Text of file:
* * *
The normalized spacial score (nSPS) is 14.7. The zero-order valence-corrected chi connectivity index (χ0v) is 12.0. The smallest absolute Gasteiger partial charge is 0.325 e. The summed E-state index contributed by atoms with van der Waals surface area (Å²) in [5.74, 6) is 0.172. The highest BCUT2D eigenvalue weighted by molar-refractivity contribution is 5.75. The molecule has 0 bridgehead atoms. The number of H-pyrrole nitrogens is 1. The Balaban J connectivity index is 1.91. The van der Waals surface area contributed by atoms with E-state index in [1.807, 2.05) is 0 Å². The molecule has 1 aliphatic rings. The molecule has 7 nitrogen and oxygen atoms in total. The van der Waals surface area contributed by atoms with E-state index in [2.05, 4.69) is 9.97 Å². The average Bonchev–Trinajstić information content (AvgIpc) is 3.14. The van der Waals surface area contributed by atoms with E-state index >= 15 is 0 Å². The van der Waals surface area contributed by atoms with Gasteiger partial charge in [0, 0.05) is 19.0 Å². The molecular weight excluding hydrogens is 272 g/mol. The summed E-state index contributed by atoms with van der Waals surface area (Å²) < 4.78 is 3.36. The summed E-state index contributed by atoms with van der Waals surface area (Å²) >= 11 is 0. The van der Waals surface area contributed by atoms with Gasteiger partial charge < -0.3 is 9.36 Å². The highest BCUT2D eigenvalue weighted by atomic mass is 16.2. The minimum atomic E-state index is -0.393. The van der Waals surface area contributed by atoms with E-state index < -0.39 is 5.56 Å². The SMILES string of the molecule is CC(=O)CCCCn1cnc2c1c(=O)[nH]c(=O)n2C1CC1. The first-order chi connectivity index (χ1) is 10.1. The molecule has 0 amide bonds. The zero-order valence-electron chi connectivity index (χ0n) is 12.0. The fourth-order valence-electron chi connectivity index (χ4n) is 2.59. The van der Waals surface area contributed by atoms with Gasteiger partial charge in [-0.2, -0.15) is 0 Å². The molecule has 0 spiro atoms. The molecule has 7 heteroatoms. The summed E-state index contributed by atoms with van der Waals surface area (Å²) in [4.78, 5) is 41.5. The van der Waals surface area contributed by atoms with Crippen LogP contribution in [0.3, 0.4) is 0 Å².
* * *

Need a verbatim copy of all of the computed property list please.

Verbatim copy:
The normalized spacial score (nSPS) is 14.7. The zero-order valence-corrected chi connectivity index (χ0v) is 12.0. The smallest absolute Gasteiger partial charge is 0.325 e. The summed E-state index contributed by atoms with van der Waals surface area (Å²) in [5.74, 6) is 0.172. The highest BCUT2D eigenvalue weighted by molar-refractivity contribution is 5.75. The molecule has 0 bridgehead atoms. The number of H-pyrrole nitrogens is 1. The Balaban J connectivity index is 1.91. The van der Waals surface area contributed by atoms with E-state index in [1.807, 2.05) is 0 Å². The molecule has 1 aliphatic rings. The molecule has 7 nitrogen and oxygen atoms in total. The van der Waals surface area contributed by atoms with E-state index in [2.05, 4.69) is 9.97 Å². The average Bonchev–Trinajstić information content (AvgIpc) is 3.14. The van der Waals surface area contributed by atoms with E-state index >= 15 is 0 Å². The van der Waals surface area contributed by atoms with Gasteiger partial charge in [0, 0.05) is 19.0 Å². The molecular weight excluding hydrogens is 272 g/mol. The summed E-state index contributed by atoms with van der Waals surface area (Å²) < 4.78 is 3.36. The summed E-state index contributed by atoms with van der Waals surface area (Å²) >= 11 is 0. The van der Waals surface area contributed by atoms with Gasteiger partial charge < -0.3 is 9.36 Å². The highest BCUT2D eigenvalue weighted by atomic mass is 16.2. The minimum atomic E-state index is -0.393. The van der Waals surface area contributed by atoms with E-state index < -0.39 is 5.56 Å². The SMILES string of the molecule is CC(=O)CCCCn1cnc2c1c(=O)[nH]c(=O)n2C1CC1. The first-order chi connectivity index (χ1) is 10.1. The molecule has 0 amide bonds. The zero-order valence-electron chi connectivity index (χ0n) is 12.0. The fourth-order valence-electron chi connectivity index (χ4n) is 2.59. The van der Waals surface area contributed by atoms with Gasteiger partial charge in [-0.2, -0.15) is 0 Å². The molecule has 0 spiro atoms. The molecule has 7 heteroatoms. The summed E-state index contributed by atoms with van der Waals surface area (Å²) in [4.78, 5) is 41.5. The van der Waals surface area contributed by atoms with Crippen LogP contribution in [0.3, 0.4) is 0 Å².